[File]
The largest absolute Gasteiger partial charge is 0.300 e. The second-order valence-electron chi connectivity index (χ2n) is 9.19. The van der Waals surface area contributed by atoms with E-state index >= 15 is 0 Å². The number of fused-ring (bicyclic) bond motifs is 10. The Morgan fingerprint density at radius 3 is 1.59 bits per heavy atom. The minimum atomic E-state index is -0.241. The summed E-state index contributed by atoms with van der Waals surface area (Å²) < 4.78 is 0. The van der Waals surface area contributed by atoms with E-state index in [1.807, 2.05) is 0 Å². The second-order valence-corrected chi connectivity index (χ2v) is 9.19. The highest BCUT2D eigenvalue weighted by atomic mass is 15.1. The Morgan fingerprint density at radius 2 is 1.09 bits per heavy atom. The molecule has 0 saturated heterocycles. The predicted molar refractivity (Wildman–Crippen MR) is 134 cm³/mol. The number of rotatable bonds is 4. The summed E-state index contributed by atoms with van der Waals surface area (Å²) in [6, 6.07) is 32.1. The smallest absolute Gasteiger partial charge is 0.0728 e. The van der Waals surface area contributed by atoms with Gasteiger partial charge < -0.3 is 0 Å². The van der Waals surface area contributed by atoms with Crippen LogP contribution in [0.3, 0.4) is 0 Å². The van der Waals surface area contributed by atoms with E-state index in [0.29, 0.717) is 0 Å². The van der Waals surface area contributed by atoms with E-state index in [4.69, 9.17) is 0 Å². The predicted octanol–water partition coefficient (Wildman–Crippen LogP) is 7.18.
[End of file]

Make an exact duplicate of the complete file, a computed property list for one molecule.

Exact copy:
The largest absolute Gasteiger partial charge is 0.300 e. The second-order valence-electron chi connectivity index (χ2n) is 9.19. The van der Waals surface area contributed by atoms with E-state index >= 15 is 0 Å². The number of fused-ring (bicyclic) bond motifs is 10. The Morgan fingerprint density at radius 3 is 1.59 bits per heavy atom. The minimum atomic E-state index is -0.241. The summed E-state index contributed by atoms with van der Waals surface area (Å²) < 4.78 is 0. The van der Waals surface area contributed by atoms with E-state index in [1.807, 2.05) is 0 Å². The second-order valence-corrected chi connectivity index (χ2v) is 9.19. The highest BCUT2D eigenvalue weighted by atomic mass is 15.1. The Morgan fingerprint density at radius 2 is 1.09 bits per heavy atom. The molecule has 0 saturated heterocycles. The predicted molar refractivity (Wildman–Crippen MR) is 134 cm³/mol. The number of rotatable bonds is 4. The summed E-state index contributed by atoms with van der Waals surface area (Å²) in [6, 6.07) is 32.1. The smallest absolute Gasteiger partial charge is 0.0728 e. The van der Waals surface area contributed by atoms with Gasteiger partial charge < -0.3 is 0 Å². The van der Waals surface area contributed by atoms with Crippen LogP contribution in [0.3, 0.4) is 0 Å². The van der Waals surface area contributed by atoms with E-state index in [0.29, 0.717) is 0 Å². The van der Waals surface area contributed by atoms with E-state index in [4.69, 9.17) is 0 Å². The predicted octanol–water partition coefficient (Wildman–Crippen LogP) is 7.18.